Main events are cancelled or changed all the time. Injuries happen far too regularly and there is no control over that. If the UFC offered a refund for every time there was a change in a main event due to injury, that would not be philanthropic or ethical, it would be bad business. This is where “Card Subject to Change” is enacted. But when the change was 100% optional and within the control of the organization, and after tickets have already been purchased prior to the change, that is when it becomes outrageous to not offer a refund. Prior to Jones’s suspension, there were many people: fans, fighters, and certainly the media who wanted Jones pulled from the card and disciplined harshly. Most of these people, especially the media, have no stake in the situation. It is easy for these people to say these things when they did not pay to see Jon Jones. It is easy for Kenny Florian to suggest pulling him when he does not pay to watch the fights, he is paid to watch the fights. It is easy for Joe Schmo at Yahoo News to say what should happen to Jon Jones when chances are: he is either not a diehard MMA fan or not a Jon Jones fan. It’s an entirely different scenario when someone has already paid his hard-earned money to see THE marquee fighter, and this fighter is removed strictly by choice of the promotion!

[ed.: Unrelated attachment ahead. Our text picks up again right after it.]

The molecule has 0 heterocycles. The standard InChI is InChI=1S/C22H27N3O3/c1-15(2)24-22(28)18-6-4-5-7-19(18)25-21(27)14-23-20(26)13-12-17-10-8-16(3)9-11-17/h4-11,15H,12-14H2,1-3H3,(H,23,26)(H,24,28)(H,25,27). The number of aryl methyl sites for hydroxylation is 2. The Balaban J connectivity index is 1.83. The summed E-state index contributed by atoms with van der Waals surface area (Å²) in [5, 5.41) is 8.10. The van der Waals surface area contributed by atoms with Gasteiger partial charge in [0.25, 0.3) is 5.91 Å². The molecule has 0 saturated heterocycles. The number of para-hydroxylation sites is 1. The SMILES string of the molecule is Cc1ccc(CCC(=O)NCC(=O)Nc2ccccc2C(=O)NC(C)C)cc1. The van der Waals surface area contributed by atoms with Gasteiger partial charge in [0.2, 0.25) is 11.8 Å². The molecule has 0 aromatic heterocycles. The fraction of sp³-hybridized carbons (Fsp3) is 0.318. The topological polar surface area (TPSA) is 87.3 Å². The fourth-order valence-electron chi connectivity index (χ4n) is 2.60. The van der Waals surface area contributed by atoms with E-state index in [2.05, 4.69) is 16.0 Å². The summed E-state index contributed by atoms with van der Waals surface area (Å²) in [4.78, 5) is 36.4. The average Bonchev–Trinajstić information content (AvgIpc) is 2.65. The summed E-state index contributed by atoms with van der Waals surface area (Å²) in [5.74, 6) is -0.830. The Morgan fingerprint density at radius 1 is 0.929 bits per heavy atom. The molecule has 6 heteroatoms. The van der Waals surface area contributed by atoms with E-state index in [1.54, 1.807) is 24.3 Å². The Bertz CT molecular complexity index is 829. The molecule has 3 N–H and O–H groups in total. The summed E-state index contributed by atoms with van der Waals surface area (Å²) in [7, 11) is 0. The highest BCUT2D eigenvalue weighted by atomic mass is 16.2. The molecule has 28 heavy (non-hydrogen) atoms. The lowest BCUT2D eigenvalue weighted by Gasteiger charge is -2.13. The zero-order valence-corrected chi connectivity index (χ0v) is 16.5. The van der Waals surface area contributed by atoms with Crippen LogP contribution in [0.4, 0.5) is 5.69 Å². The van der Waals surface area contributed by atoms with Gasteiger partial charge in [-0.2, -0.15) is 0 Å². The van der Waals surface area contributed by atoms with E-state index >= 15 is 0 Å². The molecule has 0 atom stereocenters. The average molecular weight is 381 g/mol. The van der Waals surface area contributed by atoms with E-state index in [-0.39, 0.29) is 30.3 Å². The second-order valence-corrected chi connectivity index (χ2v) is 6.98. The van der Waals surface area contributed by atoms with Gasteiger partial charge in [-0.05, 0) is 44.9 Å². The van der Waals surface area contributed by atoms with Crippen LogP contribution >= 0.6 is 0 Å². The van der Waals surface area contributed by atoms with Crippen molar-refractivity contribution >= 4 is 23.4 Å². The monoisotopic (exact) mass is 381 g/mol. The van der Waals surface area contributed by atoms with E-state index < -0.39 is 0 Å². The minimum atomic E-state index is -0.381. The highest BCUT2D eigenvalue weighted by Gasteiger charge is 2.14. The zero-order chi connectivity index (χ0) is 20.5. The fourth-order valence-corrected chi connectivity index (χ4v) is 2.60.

Let’s put this in terms everyone can understand. Take Mayweather vs. Pacquiao for instance. Suppose after tickets went on sale, Mayweather was arrested for domestic violence. Then, bail is posted and traveling restrictions have been lifted (Mayweather lives in Nevada but you get my point) and there is no administrative body that is preventing Mayweather from fighting. Are you telling me that if Mayweather was disciplined by Showtime and/or whatever agency that has control of his appearance pulled him from the fight and then replaced him with another great fighter, let’s say, Timothy Bradley….are you telling me that ticket holders would not be refunded? Sure, there will still be a pay per view, and there will still be a great main event, but if you paid to see Mayweather and/or if you paid to see Mayweather vs. Pacquiao, and you CHOOSE to suspend Mayweather and replace him with someone else, are you telling Tom Brady, Denzel Washington, and all these A-listers, not to mention every single fan in attendance, “Sorry, card is subject to change.” The very idea of that is impossible to imagine because it is not grounded in any logic whatsoever. I submit to you ladies and gentlemen, that this hypothetical scenario is EXACTLY what has happened with Jones vs. Johnson, and it is just as unacceptable as if it were to have happened with Mayweather/ Pacquiao.